Islamic State insurgents threatened on Tuesday to turn the Gaza Strip into another of their Middle East fiefdoms, accusing Hamas, the organization that rules the Palestinian territory, of being insufficiently stringent about religious enforcement.
The video statement, issued from an Islamic State stronghold in Syria, was a rare public challenge to Hamas, which has been cracking down on jihadis in Gaza who oppose its truces with Israel and reconciliation with the US-backed rival Palestinian faction Fatah.
"Eight years they control the territory, and have yet to enforce one Islamic teaching," the ISIS speaker said in the video.
"The rule of sharia (Islamic law) will be implemented in Gaza, in spite of you. We swear that what is happening in the Levant today, and in particular the Yarmouk camp, will happen in Gaza," he said, referring to Islamic State advances in Syria, including in a Damascus district founded by Palestinian refugees.
Islamic State has also taken over swathes of Iraq and has claimed attacks in Egypt, Libya, Tunisia and Yemen.
Deemed a terrorist group by Israel, the United States and the European Union, and viewed by neighboring Arab power Egypt as a regional security threat, Hamas's struggle against Islamic State-linked jihadis has not won sympathy abroad.
Israel's intelligence minister, Israel Katz, accused Hamas on Tuesday of partnering with Islamic State affiliates in the Egyptian Sinai - a charge long denied by the Palestinian group.
"There is cooperation between them in the realm of weapons smuggling and terrorist attacks. The Egyptians know this, and the Saudis," Katz told a Tel Aviv conference organized by the Israel Defense journal.
"At the same time, within Gaza, ISIS (Islamic State) has been flouting Hamas. But they have common cause against the Jews, in Israel or abroad."
Hamas ability to govern Gaza is eroding
Meanwhile, Shin Bet chief Yoram Cohen told the Knesset's Foreign Affairs and Defense Committee on Tuesday that Hamas is losing control over the Gaza Strip and its ability to govern there is eroding.
One of the challenges Hamas is dealing with is the reconstruction of the Gaza Strip following the destruction caused during last summer's Operation Protective Edge. A major component of which is the lack of foreign funding due to infighting between Hamas and the Palestinian Authority over control of border crossings, Cohen said.
In the face of this erosion, Cohen stated that Hamas still maintains control of the Strip, whether through fear or the lack of an organic alternative.
Referring to the next possible conflict, Cohen said that the organization is speeding up its military preparations, including rehabilitating its tunnel program and efforts to develop and build more rockets. With that said, Cohen estimates that Hamas does not currently have the will to act against Israel, even though it has the capabilities to conduct a serious campaign with the means it has at hand now.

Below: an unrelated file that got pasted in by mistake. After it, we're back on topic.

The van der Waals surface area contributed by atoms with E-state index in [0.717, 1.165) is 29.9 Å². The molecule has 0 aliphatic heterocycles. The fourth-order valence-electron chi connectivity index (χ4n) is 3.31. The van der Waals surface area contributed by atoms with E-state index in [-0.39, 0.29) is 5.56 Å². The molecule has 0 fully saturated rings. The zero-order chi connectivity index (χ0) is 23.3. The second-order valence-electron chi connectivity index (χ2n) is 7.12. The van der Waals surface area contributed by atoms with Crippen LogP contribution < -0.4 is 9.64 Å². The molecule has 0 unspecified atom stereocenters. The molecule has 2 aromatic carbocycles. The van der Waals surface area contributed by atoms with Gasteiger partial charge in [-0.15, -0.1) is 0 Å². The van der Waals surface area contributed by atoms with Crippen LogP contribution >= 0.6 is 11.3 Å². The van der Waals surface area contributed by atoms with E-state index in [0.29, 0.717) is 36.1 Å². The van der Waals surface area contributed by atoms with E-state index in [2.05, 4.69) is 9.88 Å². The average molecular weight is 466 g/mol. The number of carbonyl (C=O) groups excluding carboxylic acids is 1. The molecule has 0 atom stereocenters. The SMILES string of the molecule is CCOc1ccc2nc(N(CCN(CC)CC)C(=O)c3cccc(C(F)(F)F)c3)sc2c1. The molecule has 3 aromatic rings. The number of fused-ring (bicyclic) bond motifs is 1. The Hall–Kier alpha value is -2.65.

The Shin Bet chief stated that there is a fear of Hamas within the Strip – and this fear was especially evident in a recent AP article marking a year since the operation. In the article, a 50-year-old named Imad Feri described his anger at Hamas; "Who is not angry about this difficult situation? We are waiting for the rebuilding and are not getting it. But the civilians in Gaza won't revolt against Hamas. If I say two words, I may go to prison," the Gaza resident said.
A recent survey found that half of Gaza's residents would leave the Strip if the borders were opened.
Cohen also referenced recent events in the West Bank, bringing up data on the number of thwarted attacks in recent years. Since 2012, there has been an annual rise of 50 percent in popular terror attacks (683 attacks in 2012 vs 1,834 in 2014). It is important to note, however, that the largest increase in terror attacks happened during Operation Protective Edge in 2014.
The Shin Bet chief stated that popular terror, or lone wolf attacks, represented the majority of attacks in the last years including this week's terror attacks.
Cohen also said security cooperation between Israel and the Palestinians, allows the PA to survive and that the Palestinian population in the West Bank was mainly focused on making ends meet.
He also noted that the activities of the international community are a major facet of the reality on the ground.
Moran Azulay, Elior Levy and Roi Kais contributed to this report.